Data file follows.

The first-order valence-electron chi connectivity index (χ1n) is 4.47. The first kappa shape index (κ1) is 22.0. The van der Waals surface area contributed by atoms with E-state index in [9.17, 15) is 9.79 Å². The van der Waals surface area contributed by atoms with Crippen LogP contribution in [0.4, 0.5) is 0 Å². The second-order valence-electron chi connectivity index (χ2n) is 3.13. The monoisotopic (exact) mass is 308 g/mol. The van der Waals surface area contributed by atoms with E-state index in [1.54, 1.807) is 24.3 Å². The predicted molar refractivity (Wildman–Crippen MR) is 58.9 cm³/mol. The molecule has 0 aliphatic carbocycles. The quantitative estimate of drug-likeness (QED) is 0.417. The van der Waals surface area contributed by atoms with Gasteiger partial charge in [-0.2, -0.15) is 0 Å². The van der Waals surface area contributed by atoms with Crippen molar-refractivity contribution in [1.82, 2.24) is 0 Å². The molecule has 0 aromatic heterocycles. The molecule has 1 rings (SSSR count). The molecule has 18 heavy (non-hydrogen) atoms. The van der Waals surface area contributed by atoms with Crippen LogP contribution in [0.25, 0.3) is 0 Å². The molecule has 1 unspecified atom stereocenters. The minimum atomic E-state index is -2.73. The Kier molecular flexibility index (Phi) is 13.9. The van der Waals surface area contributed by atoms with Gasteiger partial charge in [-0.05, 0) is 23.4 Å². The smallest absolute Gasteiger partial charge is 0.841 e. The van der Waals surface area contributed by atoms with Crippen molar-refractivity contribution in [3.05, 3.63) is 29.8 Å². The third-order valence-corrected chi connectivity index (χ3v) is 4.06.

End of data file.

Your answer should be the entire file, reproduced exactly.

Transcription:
The first-order valence-electron chi connectivity index (χ1n) is 4.47. The first kappa shape index (κ1) is 22.0. The van der Waals surface area contributed by atoms with E-state index in [9.17, 15) is 9.79 Å². The van der Waals surface area contributed by atoms with Crippen LogP contribution in [0.4, 0.5) is 0 Å². The second-order valence-electron chi connectivity index (χ2n) is 3.13. The monoisotopic (exact) mass is 308 g/mol. The van der Waals surface area contributed by atoms with E-state index in [1.54, 1.807) is 24.3 Å². The predicted molar refractivity (Wildman–Crippen MR) is 58.9 cm³/mol. The molecule has 0 aliphatic carbocycles. The quantitative estimate of drug-likeness (QED) is 0.417. The van der Waals surface area contributed by atoms with Gasteiger partial charge in [-0.2, -0.15) is 0 Å². The van der Waals surface area contributed by atoms with Crippen molar-refractivity contribution in [1.82, 2.24) is 0 Å². The molecule has 0 aromatic heterocycles. The molecule has 1 rings (SSSR count). The molecule has 18 heavy (non-hydrogen) atoms. The van der Waals surface area contributed by atoms with Crippen LogP contribution in [0.25, 0.3) is 0 Å². The molecule has 1 unspecified atom stereocenters. The minimum atomic E-state index is -2.73. The Kier molecular flexibility index (Phi) is 13.9. The van der Waals surface area contributed by atoms with Gasteiger partial charge in [-0.05, 0) is 23.4 Å². The smallest absolute Gasteiger partial charge is 0.841 e. The van der Waals surface area contributed by atoms with Crippen molar-refractivity contribution in [3.05, 3.63) is 29.8 Å². The third-order valence-corrected chi connectivity index (χ3v) is 4.06.